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Science. 2015 Aug 7;349(6248):1255555. doi: 10.1126/science.1255555.

NEURODEGENERATION. Alzheimer's and Parkinson's diseases: The prion concept in relation to assembled Aβ, tau, and α-synuclein.

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Laboratory of Molecular Biology, Medical Research Council, Francis Crick Avenue, Cambridge CB2 0QH, UK.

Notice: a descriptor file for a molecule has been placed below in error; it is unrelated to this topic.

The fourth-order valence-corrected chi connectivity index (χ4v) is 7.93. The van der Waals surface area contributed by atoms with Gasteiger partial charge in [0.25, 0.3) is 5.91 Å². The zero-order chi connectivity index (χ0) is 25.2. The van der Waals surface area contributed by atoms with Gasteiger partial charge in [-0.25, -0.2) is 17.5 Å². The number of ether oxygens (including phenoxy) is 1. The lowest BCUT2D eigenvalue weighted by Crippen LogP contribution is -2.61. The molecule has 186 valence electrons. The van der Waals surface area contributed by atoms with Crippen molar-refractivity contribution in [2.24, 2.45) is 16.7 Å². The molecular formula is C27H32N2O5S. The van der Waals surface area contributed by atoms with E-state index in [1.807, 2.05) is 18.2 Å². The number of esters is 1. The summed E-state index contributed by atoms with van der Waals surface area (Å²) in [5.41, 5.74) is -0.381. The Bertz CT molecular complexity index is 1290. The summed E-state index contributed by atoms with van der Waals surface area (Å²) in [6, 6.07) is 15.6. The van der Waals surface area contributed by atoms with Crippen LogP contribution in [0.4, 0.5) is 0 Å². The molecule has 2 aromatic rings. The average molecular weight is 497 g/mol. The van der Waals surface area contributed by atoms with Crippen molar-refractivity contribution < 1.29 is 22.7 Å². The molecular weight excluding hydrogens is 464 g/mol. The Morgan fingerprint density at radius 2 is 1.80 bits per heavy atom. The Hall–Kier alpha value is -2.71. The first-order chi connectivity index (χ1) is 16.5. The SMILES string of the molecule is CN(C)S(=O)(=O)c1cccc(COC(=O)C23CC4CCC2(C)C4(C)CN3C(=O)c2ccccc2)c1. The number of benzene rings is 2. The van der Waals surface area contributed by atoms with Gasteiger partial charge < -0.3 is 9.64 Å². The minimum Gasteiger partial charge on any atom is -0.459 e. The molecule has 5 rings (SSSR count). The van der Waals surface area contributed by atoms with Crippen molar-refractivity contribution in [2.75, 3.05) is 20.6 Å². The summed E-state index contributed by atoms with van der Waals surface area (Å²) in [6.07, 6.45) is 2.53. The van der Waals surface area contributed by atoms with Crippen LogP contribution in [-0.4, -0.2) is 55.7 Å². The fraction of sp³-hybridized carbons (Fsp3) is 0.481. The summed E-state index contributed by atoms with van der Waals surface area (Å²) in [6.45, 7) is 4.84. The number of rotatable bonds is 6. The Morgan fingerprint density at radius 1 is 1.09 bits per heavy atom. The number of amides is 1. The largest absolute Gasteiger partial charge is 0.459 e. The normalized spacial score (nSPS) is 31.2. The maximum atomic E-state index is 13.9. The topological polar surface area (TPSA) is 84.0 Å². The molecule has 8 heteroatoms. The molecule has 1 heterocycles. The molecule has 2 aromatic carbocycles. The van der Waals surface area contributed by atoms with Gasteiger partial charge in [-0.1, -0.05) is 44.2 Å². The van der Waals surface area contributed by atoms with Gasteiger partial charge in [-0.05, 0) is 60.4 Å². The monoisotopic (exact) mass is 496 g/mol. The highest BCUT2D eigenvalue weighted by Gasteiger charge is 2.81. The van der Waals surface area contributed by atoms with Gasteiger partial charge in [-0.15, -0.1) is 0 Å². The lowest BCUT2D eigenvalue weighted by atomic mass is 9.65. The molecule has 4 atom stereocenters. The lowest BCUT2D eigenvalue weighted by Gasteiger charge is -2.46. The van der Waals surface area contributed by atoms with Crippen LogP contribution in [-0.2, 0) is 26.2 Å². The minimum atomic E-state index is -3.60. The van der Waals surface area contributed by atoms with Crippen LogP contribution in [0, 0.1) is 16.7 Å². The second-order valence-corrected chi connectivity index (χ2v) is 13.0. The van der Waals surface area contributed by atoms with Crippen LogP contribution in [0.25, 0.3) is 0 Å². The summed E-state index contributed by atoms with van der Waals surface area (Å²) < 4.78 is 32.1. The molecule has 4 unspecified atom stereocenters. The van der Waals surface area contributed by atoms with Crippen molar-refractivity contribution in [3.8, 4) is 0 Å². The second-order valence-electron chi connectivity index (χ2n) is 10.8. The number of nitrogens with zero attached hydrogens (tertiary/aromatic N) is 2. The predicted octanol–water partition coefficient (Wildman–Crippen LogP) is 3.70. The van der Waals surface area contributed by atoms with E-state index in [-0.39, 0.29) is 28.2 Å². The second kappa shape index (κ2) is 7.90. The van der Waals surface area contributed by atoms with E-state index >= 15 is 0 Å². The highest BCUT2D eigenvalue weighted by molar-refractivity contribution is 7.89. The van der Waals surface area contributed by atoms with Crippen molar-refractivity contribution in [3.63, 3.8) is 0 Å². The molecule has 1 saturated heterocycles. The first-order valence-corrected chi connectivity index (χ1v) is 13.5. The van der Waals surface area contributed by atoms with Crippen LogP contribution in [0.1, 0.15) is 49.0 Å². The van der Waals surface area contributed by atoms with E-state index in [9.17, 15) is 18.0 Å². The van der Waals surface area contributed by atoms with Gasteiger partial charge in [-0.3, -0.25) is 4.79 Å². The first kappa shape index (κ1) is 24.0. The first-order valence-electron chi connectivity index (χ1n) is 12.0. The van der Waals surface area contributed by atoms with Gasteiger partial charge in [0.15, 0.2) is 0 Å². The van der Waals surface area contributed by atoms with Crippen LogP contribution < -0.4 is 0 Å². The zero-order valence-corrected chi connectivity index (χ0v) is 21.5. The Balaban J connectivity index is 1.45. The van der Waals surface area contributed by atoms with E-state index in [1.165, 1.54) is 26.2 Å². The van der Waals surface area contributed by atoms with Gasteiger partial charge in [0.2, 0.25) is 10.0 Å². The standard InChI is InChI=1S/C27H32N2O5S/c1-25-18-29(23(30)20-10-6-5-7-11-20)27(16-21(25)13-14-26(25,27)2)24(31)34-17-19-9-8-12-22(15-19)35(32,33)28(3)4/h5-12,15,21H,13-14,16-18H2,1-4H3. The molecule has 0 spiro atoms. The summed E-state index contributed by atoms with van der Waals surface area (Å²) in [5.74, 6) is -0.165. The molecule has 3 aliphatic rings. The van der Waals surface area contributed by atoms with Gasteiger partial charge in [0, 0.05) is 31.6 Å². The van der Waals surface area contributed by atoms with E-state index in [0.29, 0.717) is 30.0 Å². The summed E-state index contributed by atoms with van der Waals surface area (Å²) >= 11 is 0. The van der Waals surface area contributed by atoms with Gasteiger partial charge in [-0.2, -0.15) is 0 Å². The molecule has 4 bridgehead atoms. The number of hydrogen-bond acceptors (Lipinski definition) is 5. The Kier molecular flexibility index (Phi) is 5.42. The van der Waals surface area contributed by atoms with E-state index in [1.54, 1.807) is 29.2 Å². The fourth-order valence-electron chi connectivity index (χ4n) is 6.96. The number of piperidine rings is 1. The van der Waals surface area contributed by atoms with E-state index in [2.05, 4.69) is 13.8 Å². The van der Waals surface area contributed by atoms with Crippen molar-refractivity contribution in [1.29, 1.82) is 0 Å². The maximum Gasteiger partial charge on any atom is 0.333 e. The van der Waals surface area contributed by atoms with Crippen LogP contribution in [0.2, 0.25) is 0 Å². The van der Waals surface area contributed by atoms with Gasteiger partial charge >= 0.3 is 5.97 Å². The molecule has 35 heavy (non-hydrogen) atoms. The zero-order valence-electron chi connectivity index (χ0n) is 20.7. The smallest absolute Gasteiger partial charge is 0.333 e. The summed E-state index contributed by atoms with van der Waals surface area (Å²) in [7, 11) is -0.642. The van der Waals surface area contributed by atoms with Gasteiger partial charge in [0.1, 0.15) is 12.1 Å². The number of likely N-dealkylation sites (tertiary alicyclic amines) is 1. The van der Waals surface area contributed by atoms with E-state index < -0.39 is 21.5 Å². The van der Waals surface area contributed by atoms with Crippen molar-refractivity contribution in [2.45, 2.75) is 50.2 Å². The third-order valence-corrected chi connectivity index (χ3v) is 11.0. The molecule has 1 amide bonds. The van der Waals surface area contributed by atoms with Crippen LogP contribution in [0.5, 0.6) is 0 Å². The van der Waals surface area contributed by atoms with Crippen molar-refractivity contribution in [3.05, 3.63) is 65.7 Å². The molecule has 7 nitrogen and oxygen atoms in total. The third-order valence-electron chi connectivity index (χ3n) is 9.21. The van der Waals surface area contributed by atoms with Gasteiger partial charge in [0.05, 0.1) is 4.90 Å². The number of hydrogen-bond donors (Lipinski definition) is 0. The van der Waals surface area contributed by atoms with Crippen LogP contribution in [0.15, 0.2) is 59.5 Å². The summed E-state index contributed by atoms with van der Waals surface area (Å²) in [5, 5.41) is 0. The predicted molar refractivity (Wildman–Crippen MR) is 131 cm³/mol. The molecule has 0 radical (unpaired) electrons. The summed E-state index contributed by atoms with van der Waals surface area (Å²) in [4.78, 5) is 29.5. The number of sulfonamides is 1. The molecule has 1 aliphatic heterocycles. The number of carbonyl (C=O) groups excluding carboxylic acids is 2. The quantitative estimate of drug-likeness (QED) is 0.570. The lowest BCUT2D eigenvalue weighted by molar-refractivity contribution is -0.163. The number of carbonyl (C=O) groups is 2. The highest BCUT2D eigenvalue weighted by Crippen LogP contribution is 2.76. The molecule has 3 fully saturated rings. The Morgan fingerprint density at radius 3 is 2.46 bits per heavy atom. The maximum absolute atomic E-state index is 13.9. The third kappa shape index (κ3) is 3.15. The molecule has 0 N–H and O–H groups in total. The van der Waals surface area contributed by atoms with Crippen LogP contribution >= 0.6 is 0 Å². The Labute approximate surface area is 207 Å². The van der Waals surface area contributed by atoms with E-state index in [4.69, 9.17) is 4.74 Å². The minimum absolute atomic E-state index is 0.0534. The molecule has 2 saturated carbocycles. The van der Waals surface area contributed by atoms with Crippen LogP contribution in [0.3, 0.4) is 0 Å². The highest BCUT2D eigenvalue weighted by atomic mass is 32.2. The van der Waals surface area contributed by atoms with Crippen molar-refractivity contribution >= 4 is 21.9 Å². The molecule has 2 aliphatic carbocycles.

The pathological assembly of Aβ, tau, and α-synuclein is at the heart of Alzheimer's and Parkinson's diseases. Extracellular deposits of Aβ and intraneuronal tau inclusions define Alzheimer's disease, whereas intracellular inclusions of α-synuclein make up the Lewy pathology of Parkinson's disease. Most cases of disease are sporadic, but some are inherited in a dominant manner. Mutations frequently occur in the genes encoding Aβ, tau, and α-synuclein. Overexpression of these mutant proteins can give rise to disease-associated phenotypes. Protein assembly begins in specific regions of the brain during the process of Alzheimer's and Parkinson's diseases, from where it spreads to other areas.

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